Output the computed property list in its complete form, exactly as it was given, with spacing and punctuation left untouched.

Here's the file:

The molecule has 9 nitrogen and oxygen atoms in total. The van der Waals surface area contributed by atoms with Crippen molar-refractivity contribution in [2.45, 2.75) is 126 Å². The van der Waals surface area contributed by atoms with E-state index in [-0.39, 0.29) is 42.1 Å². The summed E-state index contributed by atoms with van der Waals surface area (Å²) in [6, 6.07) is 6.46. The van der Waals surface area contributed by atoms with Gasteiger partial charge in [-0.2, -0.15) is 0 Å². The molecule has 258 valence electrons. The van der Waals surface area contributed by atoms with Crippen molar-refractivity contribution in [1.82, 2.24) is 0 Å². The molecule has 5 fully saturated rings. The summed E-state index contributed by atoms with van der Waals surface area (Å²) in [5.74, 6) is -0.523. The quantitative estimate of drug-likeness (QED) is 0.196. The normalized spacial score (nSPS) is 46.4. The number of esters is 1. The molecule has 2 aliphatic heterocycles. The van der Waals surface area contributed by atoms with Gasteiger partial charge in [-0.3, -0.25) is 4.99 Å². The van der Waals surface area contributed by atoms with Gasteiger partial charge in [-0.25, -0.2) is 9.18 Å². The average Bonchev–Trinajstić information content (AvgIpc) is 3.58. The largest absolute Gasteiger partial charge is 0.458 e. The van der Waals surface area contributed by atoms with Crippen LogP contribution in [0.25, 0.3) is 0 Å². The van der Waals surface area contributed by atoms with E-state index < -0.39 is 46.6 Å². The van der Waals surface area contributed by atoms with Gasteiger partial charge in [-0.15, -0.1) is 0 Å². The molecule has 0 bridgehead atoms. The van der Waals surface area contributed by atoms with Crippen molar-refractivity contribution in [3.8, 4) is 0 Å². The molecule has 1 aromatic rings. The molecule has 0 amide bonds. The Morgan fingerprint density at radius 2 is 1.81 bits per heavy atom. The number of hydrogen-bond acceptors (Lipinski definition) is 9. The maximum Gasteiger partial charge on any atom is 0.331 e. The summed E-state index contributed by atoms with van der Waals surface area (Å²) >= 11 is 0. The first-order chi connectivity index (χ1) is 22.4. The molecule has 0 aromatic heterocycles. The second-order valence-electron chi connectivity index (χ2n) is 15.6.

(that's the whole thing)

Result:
The molecule has 9 nitrogen and oxygen atoms in total. The van der Waals surface area contributed by atoms with Crippen molar-refractivity contribution in [2.45, 2.75) is 126 Å². The van der Waals surface area contributed by atoms with E-state index in [-0.39, 0.29) is 42.1 Å². The summed E-state index contributed by atoms with van der Waals surface area (Å²) in [6, 6.07) is 6.46. The van der Waals surface area contributed by atoms with Gasteiger partial charge in [-0.2, -0.15) is 0 Å². The molecule has 258 valence electrons. The van der Waals surface area contributed by atoms with Crippen molar-refractivity contribution in [1.82, 2.24) is 0 Å². The molecule has 5 fully saturated rings. The summed E-state index contributed by atoms with van der Waals surface area (Å²) in [5.74, 6) is -0.523. The quantitative estimate of drug-likeness (QED) is 0.196. The normalized spacial score (nSPS) is 46.4. The number of esters is 1. The molecule has 2 aliphatic heterocycles. The van der Waals surface area contributed by atoms with Gasteiger partial charge in [-0.3, -0.25) is 4.99 Å². The van der Waals surface area contributed by atoms with Gasteiger partial charge in [-0.25, -0.2) is 9.18 Å². The average Bonchev–Trinajstić information content (AvgIpc) is 3.58. The largest absolute Gasteiger partial charge is 0.458 e. The van der Waals surface area contributed by atoms with Crippen LogP contribution in [0.25, 0.3) is 0 Å². The van der Waals surface area contributed by atoms with E-state index < -0.39 is 46.6 Å². The van der Waals surface area contributed by atoms with Gasteiger partial charge in [-0.15, -0.1) is 0 Å². The molecule has 0 bridgehead atoms. The van der Waals surface area contributed by atoms with Crippen molar-refractivity contribution in [3.8, 4) is 0 Å². The molecule has 1 aromatic rings. The molecule has 0 amide bonds. The Morgan fingerprint density at radius 2 is 1.81 bits per heavy atom. The number of hydrogen-bond acceptors (Lipinski definition) is 9. The maximum Gasteiger partial charge on any atom is 0.331 e. The summed E-state index contributed by atoms with van der Waals surface area (Å²) >= 11 is 0. The first-order chi connectivity index (χ1) is 22.4. The molecule has 0 aromatic heterocycles. The second-order valence-electron chi connectivity index (χ2n) is 15.6.